I never wanted to be a sex addict. I never asked for it, and I certainly never intended it to take hold of my life the way it did. In fact, getting addicted to anything was the furthest thing from my mind. But when I realized how serious my problem was, all I wanted then was to recover from my addictions, because I was afraid I might die. However, through the ongoing process of my recovery, I have received so much more than I ever wanted or thought I might receive. The healing of my addictions has been, and continues to be, an incredible journey leading me into a radical kind of personal transformation. I have changed and I continue to change, gaining wisdom and insight that I could never get from a book, in a classroom or from another person.
I once thought of myself as a physical being trying to have spiritual experiences, but now I think of myself as a spiritual being that lives out physical experiences in ways God designed for me to live. As a man who has been sexually addicted, and having offered myself to God, I have become the most blessed of all men.
A New Purpose
As my recovery continues, gratitude for my addictions grows. I have learned to think of my addictions as preparation. I call them pre-recovery preparation. They have helped me become the kind of man who embodies the progressive prodigal experience of selfishness, disaster, desperation, hopeless cries for help, discovery of God’s gracious power to change, and a life resurrected. There was no better plan for me. Now today, having used up every resource of my own, I recognize my purpose in life is to seek, discover and experience God as Jesus Christ knows God, and as I receive the benefits of knowing God, I encourage others to seek, discover and experience God for themselves. We are all prodigals in one way or another, after all.
I am humbly proud of my growth and the growth of the other people who share their recovery with me. We are well prepared to do good business with God and with other people. God has a future for each of us that is uniquely designed for us by Him. When following His plan, we are well equipped to give goodness and love to whomever we encounter.
Now I still consider myself a sex addict. And I need to admit that my brain makes a spontaneous wrong turn every now and then, creating a conflict of impulse and desire inside me. Recovery has taught me that temptation is not a calamity. Temptation reminds me that I am a man at risk and that I must remain diligent in my recovery work and spiritual disciplines. The only thing insuring my recovery is the maintenance of my spiritual submission to God. He alone has the power to keep me safe and secure from my own selfish nature.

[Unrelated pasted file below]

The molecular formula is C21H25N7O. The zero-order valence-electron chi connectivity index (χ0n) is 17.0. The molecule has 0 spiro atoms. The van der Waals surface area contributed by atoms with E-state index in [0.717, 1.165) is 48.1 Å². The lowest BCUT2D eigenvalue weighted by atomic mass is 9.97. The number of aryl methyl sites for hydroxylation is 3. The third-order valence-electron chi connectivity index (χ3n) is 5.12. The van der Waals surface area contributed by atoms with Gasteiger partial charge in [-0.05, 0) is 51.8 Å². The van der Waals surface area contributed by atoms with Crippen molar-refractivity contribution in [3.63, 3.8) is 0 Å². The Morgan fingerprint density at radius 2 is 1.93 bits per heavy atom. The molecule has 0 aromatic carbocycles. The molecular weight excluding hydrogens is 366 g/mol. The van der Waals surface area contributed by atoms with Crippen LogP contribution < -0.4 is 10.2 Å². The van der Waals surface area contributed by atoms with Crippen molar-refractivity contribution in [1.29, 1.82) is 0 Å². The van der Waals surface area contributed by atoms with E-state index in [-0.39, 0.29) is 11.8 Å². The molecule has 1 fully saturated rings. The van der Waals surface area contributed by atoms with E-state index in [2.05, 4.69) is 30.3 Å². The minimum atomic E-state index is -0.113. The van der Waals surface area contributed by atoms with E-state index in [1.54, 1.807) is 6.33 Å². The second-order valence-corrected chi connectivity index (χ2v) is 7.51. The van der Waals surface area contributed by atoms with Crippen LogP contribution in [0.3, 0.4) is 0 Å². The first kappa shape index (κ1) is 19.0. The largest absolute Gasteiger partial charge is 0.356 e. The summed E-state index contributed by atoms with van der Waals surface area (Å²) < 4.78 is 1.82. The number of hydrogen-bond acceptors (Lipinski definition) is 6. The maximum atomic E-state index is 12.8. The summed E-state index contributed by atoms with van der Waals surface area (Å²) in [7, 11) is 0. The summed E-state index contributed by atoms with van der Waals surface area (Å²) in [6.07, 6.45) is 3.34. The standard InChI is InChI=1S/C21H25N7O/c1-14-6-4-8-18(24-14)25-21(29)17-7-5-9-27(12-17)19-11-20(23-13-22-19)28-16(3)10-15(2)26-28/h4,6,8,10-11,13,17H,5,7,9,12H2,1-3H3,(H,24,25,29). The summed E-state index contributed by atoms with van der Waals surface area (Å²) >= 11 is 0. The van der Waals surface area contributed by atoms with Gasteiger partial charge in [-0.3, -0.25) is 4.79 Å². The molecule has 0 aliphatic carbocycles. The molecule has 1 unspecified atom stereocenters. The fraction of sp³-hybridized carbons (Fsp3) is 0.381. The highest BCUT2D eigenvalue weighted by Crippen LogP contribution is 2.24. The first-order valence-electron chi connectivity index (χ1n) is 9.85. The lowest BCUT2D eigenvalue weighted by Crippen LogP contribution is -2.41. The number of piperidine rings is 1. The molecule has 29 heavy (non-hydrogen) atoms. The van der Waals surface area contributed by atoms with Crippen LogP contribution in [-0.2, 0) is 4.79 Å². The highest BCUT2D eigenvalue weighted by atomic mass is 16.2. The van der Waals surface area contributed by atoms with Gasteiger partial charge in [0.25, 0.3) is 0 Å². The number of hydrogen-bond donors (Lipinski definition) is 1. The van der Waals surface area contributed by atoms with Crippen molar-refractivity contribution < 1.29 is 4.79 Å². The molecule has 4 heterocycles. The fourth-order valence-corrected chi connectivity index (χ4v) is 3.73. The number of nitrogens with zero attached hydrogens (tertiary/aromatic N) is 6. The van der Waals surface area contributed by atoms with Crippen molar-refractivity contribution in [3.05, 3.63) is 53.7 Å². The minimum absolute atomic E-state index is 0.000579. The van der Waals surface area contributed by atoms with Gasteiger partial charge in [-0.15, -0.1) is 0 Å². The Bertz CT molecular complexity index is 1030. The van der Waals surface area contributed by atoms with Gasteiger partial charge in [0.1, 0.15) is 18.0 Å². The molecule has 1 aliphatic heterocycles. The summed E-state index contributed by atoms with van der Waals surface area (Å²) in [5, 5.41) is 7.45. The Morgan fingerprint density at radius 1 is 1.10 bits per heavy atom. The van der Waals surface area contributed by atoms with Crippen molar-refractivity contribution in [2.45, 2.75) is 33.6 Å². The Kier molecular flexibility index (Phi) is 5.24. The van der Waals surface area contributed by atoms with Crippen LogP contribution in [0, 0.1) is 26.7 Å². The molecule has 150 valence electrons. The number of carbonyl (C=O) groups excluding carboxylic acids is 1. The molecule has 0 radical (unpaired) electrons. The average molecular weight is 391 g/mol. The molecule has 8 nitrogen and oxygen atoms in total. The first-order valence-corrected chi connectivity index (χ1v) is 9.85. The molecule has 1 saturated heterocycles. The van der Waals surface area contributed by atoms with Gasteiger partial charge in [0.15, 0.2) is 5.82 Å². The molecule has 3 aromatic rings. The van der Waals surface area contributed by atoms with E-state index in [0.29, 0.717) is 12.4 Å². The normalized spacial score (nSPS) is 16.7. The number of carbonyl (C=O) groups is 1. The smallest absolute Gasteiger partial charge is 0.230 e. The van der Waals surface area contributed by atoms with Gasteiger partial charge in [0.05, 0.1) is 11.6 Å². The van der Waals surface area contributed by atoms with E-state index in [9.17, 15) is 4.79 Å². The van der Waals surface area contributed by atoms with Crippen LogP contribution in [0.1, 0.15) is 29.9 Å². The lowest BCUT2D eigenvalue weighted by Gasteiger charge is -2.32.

Sometimes, the feelings and temptations I experience are uncomfortable; other times, they are miserable. Nevertheless, no matter how conflicted I feel, I continue to admit that I am powerless over my addictions and that it is only through the life-changing power of Jesus Christ, that I will continue recovering from them. Each time I feel the urge to chase after my addicted — and attractive — way of life but do not, the impulses and compulsions that accompany these temptations lose some of their power. New attachments for goodness are established inside me with each obedient moment, ultimately gaining strength over the old disobedient ways. Moreover, I lose interest in my own life compared to the expanding joy of sharing God and His life with others. I prefer taking the personal spiritual revolution God has given me, and blessing the whole world with it.
Possessed by God
The gift of new life is not without a cost. I claim no ownership rights for this life God gives me — I am owned and possessed by God. Being aware of His grace gives me the gift of gratitude, which nourishes my new desires making every area of my life an act of surrender and worship. Through the grace of the Giver, I enjoy His gifts, and I become His as well. The gifts He gives to me are only mine to hold, to enjoy and to pass along.
“You can’t keep it unless you give it away.”
What started with Bill Wilson and Dr. Bob Smith, two alcoholics helping each other stay sober, has resulted in a movement that helps millions of people recover from alcoholism and drug addiction. AA has also spawned the Al-Anon movement, which helps millions of codependents and addicted families worldwide. Just like Bill Wilson and Dr. Smith, in recovery we become a gift to each other and to the world one moment, one situation, one person at a time. The greatest needs of our day will not be met by counselors, doctors and professionals. They will be met by recovering people like you and me.
We are grateful leaders in pain suffered and humble leaders in recovery gained. We are men and women who have joined the fight for our own lives and for the lives of others as well. The great need in our world remains the same today as it has always been: godly men and women who display a quality of character and life that ignites a desire in others to know God in a way that changes them from the inside out. We have an important role to play and no one can live out this role better than we can. We call to anyone who is dead and dying in his or her struggles, problems, addictions and sins. We say to them, “Come with us, we are going to God. We are going to Life.” Everyone needs what we have.
Those of us who are strong and able in the faith need to step in and lend a hand to those who falter, and not just do what is most convenient for us. Strength is for service, not status. Each one of us needs to look after the good of the people around us, asking ourselves, “How can I help?” Romans 15:1 MSG
We want to live well, but our foremost efforts should be to help others live well. I Corinthians 10:24 MSG